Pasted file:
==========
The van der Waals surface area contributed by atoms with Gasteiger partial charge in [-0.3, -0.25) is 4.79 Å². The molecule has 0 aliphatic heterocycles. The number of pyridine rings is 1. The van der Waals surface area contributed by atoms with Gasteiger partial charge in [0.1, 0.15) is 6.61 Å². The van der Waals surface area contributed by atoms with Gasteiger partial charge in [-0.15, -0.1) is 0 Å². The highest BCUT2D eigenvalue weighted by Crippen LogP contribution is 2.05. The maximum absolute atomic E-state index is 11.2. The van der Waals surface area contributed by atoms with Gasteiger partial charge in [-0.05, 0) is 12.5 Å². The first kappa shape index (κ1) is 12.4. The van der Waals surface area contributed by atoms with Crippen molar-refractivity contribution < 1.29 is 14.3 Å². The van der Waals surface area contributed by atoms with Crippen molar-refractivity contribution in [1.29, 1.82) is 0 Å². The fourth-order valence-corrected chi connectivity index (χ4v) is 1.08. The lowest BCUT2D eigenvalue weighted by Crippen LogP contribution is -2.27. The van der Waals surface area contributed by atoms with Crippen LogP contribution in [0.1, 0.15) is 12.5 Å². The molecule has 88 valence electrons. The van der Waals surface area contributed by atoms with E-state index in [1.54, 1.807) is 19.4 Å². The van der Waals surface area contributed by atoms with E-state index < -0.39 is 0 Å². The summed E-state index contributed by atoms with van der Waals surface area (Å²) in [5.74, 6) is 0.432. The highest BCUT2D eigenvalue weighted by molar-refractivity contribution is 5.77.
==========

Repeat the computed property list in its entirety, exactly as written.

The van der Waals surface area contributed by atoms with Gasteiger partial charge in [-0.3, -0.25) is 4.79 Å². The molecule has 0 aliphatic heterocycles. The number of pyridine rings is 1. The van der Waals surface area contributed by atoms with Gasteiger partial charge in [0.1, 0.15) is 6.61 Å². The van der Waals surface area contributed by atoms with Gasteiger partial charge in [-0.15, -0.1) is 0 Å². The highest BCUT2D eigenvalue weighted by Crippen LogP contribution is 2.05. The maximum absolute atomic E-state index is 11.2. The van der Waals surface area contributed by atoms with Gasteiger partial charge in [-0.05, 0) is 12.5 Å². The first kappa shape index (κ1) is 12.4. The van der Waals surface area contributed by atoms with Crippen molar-refractivity contribution < 1.29 is 14.3 Å². The van der Waals surface area contributed by atoms with Crippen molar-refractivity contribution in [1.29, 1.82) is 0 Å². The fourth-order valence-corrected chi connectivity index (χ4v) is 1.08. The lowest BCUT2D eigenvalue weighted by Crippen LogP contribution is -2.27. The van der Waals surface area contributed by atoms with Crippen LogP contribution in [0.1, 0.15) is 12.5 Å². The molecule has 88 valence electrons. The van der Waals surface area contributed by atoms with E-state index in [1.54, 1.807) is 19.4 Å². The van der Waals surface area contributed by atoms with E-state index < -0.39 is 0 Å². The summed E-state index contributed by atoms with van der Waals surface area (Å²) in [5.74, 6) is 0.432. The highest BCUT2D eigenvalue weighted by molar-refractivity contribution is 5.77.